Jewelry Store Robber Pleads Guilty in Federal Court
|U.S. Attorney’s Office May 30, 2013|
The United States Attorney’s Office for the Middle District of Pennsylvania announced today that Huby Ramkissoon, age 37, of New York, New York, pleaded guilty today to the May 14, 2008 robbery of Dunay Jewelers, Wilkes-Barre, Pennsylvania, before Senior United States District Court Judge James M. Munley.
According to United States Attorney Peter J. Smith, the charges and guilty plea are part of a continuing investigation into a 2008 scheme to rob Luzerne County jewelry stores. To date, four other individuals have been charged in connection with that scheme in either federal or state court. Devon Nash and Jerry Smith were charged and convicted in federal court in connection with the May 5, 2008 robbery of the Steve Hydock Diamonds in Kingston, Pennsylvania. Jerry Smith and Jason Soto were charged and convicted in connection with the May 14, 2008 robbery of Dunay Jewelers, a jewelry store located in Wilkes-Barre, Pennsylvania. Smith was convicted in federal court, and Soto was convicted in state court. Finally, Kirk Robinson was recently charged by the federal grand jury with conspiracy to use firearms in connection with both robberies and is pending trial on the charges.
Huby Ramkissoon was originally charged by a complaint in 2008 by the Wilkes-Barre Police for the robbery. At the time the complaint was filed in 2008, Ramkissoon was a fugitive. On October 16, 2012, a federal grand jury in Scranton returned an indictment against Ramkissoon charging him with the robbery scheme.
On December 18, 2012, special agents of the Federal Bureau of Investigation located and arrested Ramkissoon in New York City.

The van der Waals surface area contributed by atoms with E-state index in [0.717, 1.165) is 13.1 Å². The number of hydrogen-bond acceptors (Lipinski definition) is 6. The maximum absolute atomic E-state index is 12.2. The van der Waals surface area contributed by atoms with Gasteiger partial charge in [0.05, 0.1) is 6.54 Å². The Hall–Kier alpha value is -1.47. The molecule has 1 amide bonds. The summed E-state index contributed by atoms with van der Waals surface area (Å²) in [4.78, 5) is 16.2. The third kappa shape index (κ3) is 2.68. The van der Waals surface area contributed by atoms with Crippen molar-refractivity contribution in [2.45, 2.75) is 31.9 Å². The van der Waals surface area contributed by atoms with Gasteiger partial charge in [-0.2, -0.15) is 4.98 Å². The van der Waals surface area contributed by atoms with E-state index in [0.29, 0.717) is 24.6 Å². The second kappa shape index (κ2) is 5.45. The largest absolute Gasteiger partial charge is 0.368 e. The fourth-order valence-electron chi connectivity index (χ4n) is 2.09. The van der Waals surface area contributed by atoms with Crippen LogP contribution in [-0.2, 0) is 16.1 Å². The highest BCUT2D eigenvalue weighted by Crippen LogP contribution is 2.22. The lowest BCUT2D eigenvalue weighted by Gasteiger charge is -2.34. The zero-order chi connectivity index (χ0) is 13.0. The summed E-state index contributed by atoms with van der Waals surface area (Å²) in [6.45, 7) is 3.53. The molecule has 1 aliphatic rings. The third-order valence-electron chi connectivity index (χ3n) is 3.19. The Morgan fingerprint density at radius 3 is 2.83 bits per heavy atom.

Today, Ramkissoon pleaded guilty to two counts associated with the Dunay Jewelers robbery: (1) interference with commerce by robbery; and (2) using and brandishing a firearm in furtherance of the robbery.
The sentence following this guilty plea will be imposed by the judge after consideration of the applicable federal sentencing statutes and the Federal Sentencing Guidelines.
In this particular case, the maximum penalty under the federal statute is life imprisonment, a term of supervised release following imprisonment, and a fine. Under the Federal Sentencing Guidelines, the judge is also required to consider and weigh a number of factors, including the nature, circumstances, and seriousness of the offense; the history and characteristics of the defendant; and the need to punish the defendant, protect the public and provide for the defendant’s educational, vocational, and medical needs. For these reasons, the statutory maximum penalty for the offense is not an accurate indicator of the potential sentence for a specific defendant.
Assistant United States Attorney John Gurganus is prosecuting the case.